New Orleans is set to host its annual party the “Southern Decadence,” one year after the southern United States city was wrecked by hurricane Katrina.
The lesbian, gay, bisexual and transgender (LGBT) party was held to blame by conservative Christian leaders for the disaster that emptied the city’s population into surrounding states, and has left the city requiring billions of dollars in aid.
“We lost 137,000 homes here due to the storm, but the parts of town that center the gay community are dry and have recovered well,” Larry Bagneris, Mayor Ray Nagin’s LGBT representative, told the Bay Area Reporter this week.
He also joked that despite the blame resting on “Southern Decadence” for the cities troubles, God “must have had bad aim because the hurricane missed us completely.”
“This act of God destroyed a wicked city,” said Repent America director Michael Marcavage on the organisation’s Web site in the wake of Katrina, as reported earlier this year by PinkNews.co.uk.
City officials have called the situation a “tale of two cities,” with some areas already getting back to pre-disaster life and others empty.
Health care services in the city remain in tatters, with one third still closed and those that are open aiming to become more self dependent to deal with the conditions in New Orleans, Reuters reports.
This has included widespread use of backup generators and some having to build their own water wells.
“We’re not even prepared for the regular flu (season),” Frederick Blum, president of the American College of Emergency Physicians, told Reuters. “Hopefully it won’t take another disaster to get everyone’s attention.”
“Most of us were displaced but not challenged in Katrina’s aftermath,” Mr Bagneris said. “Most of the gay communities that were affected are now dry.”
There are apparently already tens of thousands returned to the city, of the 200,000 that have ventured back.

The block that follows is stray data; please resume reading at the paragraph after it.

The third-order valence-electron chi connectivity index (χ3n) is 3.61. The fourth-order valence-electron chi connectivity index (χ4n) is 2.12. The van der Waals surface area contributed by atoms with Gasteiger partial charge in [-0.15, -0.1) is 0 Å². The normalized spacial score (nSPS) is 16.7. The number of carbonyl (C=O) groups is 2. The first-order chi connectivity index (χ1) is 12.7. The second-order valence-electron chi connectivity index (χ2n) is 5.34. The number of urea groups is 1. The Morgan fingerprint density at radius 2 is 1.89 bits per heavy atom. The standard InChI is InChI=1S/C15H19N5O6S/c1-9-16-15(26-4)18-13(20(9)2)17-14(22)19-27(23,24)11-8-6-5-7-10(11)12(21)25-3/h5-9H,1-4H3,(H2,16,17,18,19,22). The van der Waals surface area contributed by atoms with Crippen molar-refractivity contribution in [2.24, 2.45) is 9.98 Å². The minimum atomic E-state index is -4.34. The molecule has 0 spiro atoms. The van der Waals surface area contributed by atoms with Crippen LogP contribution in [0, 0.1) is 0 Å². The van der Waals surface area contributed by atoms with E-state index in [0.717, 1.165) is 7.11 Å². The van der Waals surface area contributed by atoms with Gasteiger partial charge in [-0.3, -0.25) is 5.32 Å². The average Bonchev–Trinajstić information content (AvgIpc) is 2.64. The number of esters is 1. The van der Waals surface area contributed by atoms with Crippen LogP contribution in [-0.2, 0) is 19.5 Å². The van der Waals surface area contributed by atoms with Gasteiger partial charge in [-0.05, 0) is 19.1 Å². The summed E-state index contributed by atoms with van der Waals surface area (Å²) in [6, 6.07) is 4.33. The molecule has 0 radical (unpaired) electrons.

Yet the party is ready to start in New Orleans for the thousands in the local LGBT community, according to the Bay Area Reporter.
It is hoped that the “Southern Decadence” will bring 250,000 more people to the recovering city.
Currently the population of New Orleans is around 200,000 people, less than half present pre-Katrina.
“The professional people have all returned and are back to work. It was those working in the service industry that was hit the hardest,” Bagneris claims.
“When the levees breached it was the low and middle (income) families that were hit the hardest. It has been harder for them to get their lives back and some parts of town are still in shambles.”
Whilst a grim picture has been painted of the backdrop to the return of the LGBT community, Bagneris told reporters that the community itself was faring well.
“All the LGBT businesses are back up and running and we are expecting a great time during Southern Decadence, where a whole bunch of folks will be visiting.”
The poor response to the crisis by President Bush has, more than Iraq or any other foreign policy, seen his approval rating drop.
The problems affecting New Orleans have seen it compared more to Baghdad than New York.
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